If, for example, the second antecedent is plural, then the pronoun that follows must be plural:
Not only Freddy the nose picker but also grateful shoppers replenished their supply of tissues during the drugstore sale.
But if the second antecedent is singular, then you need a singular pronoun to maintain agreement:
Not only grateful shoppers but also Freddy the nose picker replenished his supply of tissues during the drugstore sale.
Singular Indefinite Pronouns
Indefinite pronouns, a special class of words, will often be antecedents. Some indefinite pronouns—despite the illogic—are singular and will often require a singular pronoun for agreement.
Singular Indefinite Pronouns each, either, neither, one
anybody, anyone, anything
everybody, everyone, everything
nobody, no one, nothing
somebody, someone, something
Read these examples:
Neither of Jasmine's boyfriends knows that he has competition.
Each of my sisters believes that her potato salad recipe is Dad’s favorite.
Everything in the serving bowls smells delicious. We hope it tastes good too!
Indefinite pronouns that refer to people—those that end in body or one, for example—are trickier. When you read, you will notice that writers have different strategies for handling these words.
In older publications, you will find writers exclusively using a masculine personal pronoun (he, him, his, or himself) to establish agreement with a singular indefinite pronoun (such as everyone):
When Professor Duncan shouted, "Time is up!" everyone set down his pen and closed his exam book.
Excluding half the human race was deemed unfair, so in the late twentieth century, writers tried to give masculine and feminine singular pronouns equal use, like this:
When Professor Duncan shouted, "Time is up!" everyone set down his or her pen and closed his or her exam book.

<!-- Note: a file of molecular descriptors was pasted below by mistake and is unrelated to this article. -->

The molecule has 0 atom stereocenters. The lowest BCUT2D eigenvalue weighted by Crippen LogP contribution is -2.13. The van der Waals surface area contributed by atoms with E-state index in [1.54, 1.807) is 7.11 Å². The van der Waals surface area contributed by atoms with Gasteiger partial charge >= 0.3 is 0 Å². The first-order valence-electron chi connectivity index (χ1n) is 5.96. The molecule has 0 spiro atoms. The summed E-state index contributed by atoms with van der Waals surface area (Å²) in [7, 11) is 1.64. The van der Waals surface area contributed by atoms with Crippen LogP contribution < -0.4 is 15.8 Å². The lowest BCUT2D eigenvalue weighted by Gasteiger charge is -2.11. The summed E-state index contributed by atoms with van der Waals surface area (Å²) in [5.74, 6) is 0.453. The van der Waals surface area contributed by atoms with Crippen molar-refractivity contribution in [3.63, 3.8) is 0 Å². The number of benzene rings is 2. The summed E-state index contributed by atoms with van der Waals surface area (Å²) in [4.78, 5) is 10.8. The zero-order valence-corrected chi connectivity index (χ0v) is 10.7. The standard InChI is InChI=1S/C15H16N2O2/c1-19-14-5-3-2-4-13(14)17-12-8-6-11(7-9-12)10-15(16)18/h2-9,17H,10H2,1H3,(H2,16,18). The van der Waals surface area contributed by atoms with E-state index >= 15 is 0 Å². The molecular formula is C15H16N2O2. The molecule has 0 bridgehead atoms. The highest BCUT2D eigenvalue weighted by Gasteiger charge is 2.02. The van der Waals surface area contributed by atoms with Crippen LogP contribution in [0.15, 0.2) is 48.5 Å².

Constructions like he or she and him or her created reading experiences that were truly clunky. Plus, some individuals wanted other people to refer to them with plural pronouns like they. As a result, you can now find writers producing sentences like this:
When Professor Duncan shouted, "Time is up!" everyone set down their pens and closed their exam books.
Other contemporary writers believe that agreement still matters, so their solution is to avoid singular indefinite pronouns altogether, choosing plural nouns instead:
When Professor Duncan shouted, "Time is up!" the students set down their pens and closed their exam books.
Class, family, jury, and team are examples of collective nouns. This type of noun names groups composed of two or more members. As we all know, sometimes a group acts in unison, as one unit, with every member doing the same thing at the same time. On other occasions, however, the members of the group have their own agendas and are pursuing individual goals.
When a collective noun is an antecedent, the behavior of its members determines whether you need a singular or plural pronoun.
If all the members are doing the same thing at the same time, then the collective noun is singular and requires a singular pronoun for agreement:
The Larsen family does its shopping every Saturday.
In the quiet auditorium, the class took its chemistry final.
Our team roared its displeasure when the opposition scored another touchdown.
If, however, the members of the collective noun are acting individually, you indicate that change by using a plural pronoun:
In the produce section, the Larsen family began arguing about the vegetables that they would prefer for dinner.
After the long and difficult exam, the class returned home, some to pack for winter break, some to study for their Thursday exams.
During the off season, the team spend their afternoons as they please, happy to escape the demands of the coaches.
Schools, Businesses, and Organizations
Many people might attend a school, work for a business, or volunteer at an organization, but when the name of that school, business, or organization is the antecedent, you must ignore—for the purpose of agreement—all the people involved and use a singular pronoun.
Consider these examples:
When Weaver High School won the regional football championship on a technicality, we sneaked onto campus the next evening and cut all four legs off its tiger mascot.
Save room for dessert, for Tito's Taco Palace offers its diners fried ice cream with habanero jelly.
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Robin L. Simmons